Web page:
There’s nothing inherently ‘mobile’ about AMP. AMP is designed to be mobile friendly, and with slow hardware and high latency connections, the boost you get with AMP on smartphones is going to be felt a lot stronger than on desktops. But AMP isn’t mobile only – it’s mobile first.
In fact, if you can, I discourage you from going mobile-only with AMP. AMP has strong support for media queries, and extends the native browser capabilities with advanced responsive layout functionality. It’s never been easier to build a truly responsive page, and going “mobile first” means you focus on a single site for all, optimized for mobile but expanded for other device types.
Paired vs. Standalone
In the past, we’ve been telling publishers to generate separate version of their page in AMP format and link the original page to the AMP page. This was mostly because AMP was a young framework, and it would have been way too early to go all-in on AMP. It’s what we call “paired”, and if you’re already generating different outputs via your CMS, for instance to support RSS and Instant Articles, this is a no-brainer.
But the paired mode – creating a separate path for your AMP pages that will only ever be seen on mobile (e.g. through a redirect to a /amp/ directory) – comes with a set of issues attached: Sharing links between AMP and Desktop sites can fail in many ways, like showing a mobile variant on a way-too-large Desktop browser. Content that’s available on the Desktop pages might be accidentally missing or outdated on the functionally reduced mobile AMP pages. You’re now repeating many mistakes of the m.dot world (m.dot describes having an entirely seperate version of your site for mobile).
Instead, you can, and probably should, go “standalone”. This means you’ll use AMP like any other web component library out there. Instead of branching out your pages, you continue to have a single, AMP-enabled page. Read on to learn about the challenges and wins with this approach.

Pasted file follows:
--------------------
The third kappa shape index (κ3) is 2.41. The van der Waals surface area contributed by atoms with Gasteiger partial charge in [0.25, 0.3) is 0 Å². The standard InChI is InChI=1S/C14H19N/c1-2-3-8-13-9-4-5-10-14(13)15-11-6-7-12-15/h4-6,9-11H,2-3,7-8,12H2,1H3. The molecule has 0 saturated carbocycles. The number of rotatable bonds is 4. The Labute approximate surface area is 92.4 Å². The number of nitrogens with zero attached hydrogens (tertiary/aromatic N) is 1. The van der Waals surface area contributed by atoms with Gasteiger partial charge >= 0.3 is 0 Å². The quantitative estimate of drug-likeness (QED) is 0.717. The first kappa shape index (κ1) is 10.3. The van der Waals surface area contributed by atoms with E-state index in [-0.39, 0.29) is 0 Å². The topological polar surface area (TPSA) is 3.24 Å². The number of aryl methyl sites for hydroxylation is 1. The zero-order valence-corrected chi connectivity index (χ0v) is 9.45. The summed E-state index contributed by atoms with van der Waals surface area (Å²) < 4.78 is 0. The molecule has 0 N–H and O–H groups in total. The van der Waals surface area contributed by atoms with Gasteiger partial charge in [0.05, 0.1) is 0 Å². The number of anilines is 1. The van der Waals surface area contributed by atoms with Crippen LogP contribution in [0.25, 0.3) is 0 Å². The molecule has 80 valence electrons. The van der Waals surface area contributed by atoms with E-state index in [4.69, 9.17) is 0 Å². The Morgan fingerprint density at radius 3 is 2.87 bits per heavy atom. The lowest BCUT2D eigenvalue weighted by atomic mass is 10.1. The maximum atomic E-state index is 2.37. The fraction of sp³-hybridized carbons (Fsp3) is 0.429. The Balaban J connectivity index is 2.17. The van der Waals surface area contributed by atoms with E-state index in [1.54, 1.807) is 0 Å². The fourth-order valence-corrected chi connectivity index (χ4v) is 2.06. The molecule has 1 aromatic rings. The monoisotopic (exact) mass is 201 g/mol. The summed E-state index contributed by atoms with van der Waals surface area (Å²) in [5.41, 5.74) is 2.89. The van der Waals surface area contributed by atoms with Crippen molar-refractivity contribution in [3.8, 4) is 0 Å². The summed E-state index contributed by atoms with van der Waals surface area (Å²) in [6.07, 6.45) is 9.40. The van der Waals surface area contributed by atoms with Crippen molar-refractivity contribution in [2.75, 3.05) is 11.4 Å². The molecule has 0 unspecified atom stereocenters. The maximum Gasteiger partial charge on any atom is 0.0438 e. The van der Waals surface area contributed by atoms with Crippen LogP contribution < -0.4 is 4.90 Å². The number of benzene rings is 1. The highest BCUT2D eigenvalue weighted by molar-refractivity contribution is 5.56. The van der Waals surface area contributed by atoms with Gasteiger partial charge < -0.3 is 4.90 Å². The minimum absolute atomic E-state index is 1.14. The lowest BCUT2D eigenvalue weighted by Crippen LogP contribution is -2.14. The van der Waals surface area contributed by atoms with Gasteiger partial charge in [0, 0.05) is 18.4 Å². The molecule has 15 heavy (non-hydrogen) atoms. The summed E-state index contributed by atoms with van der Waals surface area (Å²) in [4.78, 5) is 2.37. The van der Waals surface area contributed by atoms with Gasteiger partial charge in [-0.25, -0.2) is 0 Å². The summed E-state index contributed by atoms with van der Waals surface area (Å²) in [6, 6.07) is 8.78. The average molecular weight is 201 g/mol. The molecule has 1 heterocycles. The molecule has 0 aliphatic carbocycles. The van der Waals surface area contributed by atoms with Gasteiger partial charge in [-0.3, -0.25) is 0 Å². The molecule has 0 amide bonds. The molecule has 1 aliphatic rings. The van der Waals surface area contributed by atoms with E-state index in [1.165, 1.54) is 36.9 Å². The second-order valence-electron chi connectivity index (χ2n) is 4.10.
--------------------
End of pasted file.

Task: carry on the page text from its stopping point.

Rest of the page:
With AMP, you can build a responsive site that works well across mobile, tablet and desktop. In fact, I’ve put my money where my mouth is, and made the ampproject.org site an AMP site, all the way:
There’s no ‘original’ canonical URL to another site (it’s still required for an AMP doc to have the tag, but it’s ok to point to itself).
It’s using the new element to show a sidebar, the (AMP-specific) layout=”responsive” attribute on images and simply CSS media queries for everything else.
It’s using media queries to show, hide and change the layout based on resolution, like any other site would (Check out how I created the AMP roadmap for an advanced example)
Tools, not rules
This isn’t a “never do this” kind of advice. As mentioned earlier, there are valid reasons for generating a separate AMP page for every ‘full’ canonical page. But if you go that route, be extra careful to not repeat the same mistakes we’ve all seen from m.dot sites.
And if you go all the way in and decide to go AMP-only, get in touch and let me know what worked and what didn’t. Remember, AMP is an open source project, and we always welcome your feedback and pull requests to make AMP more useful to everyone.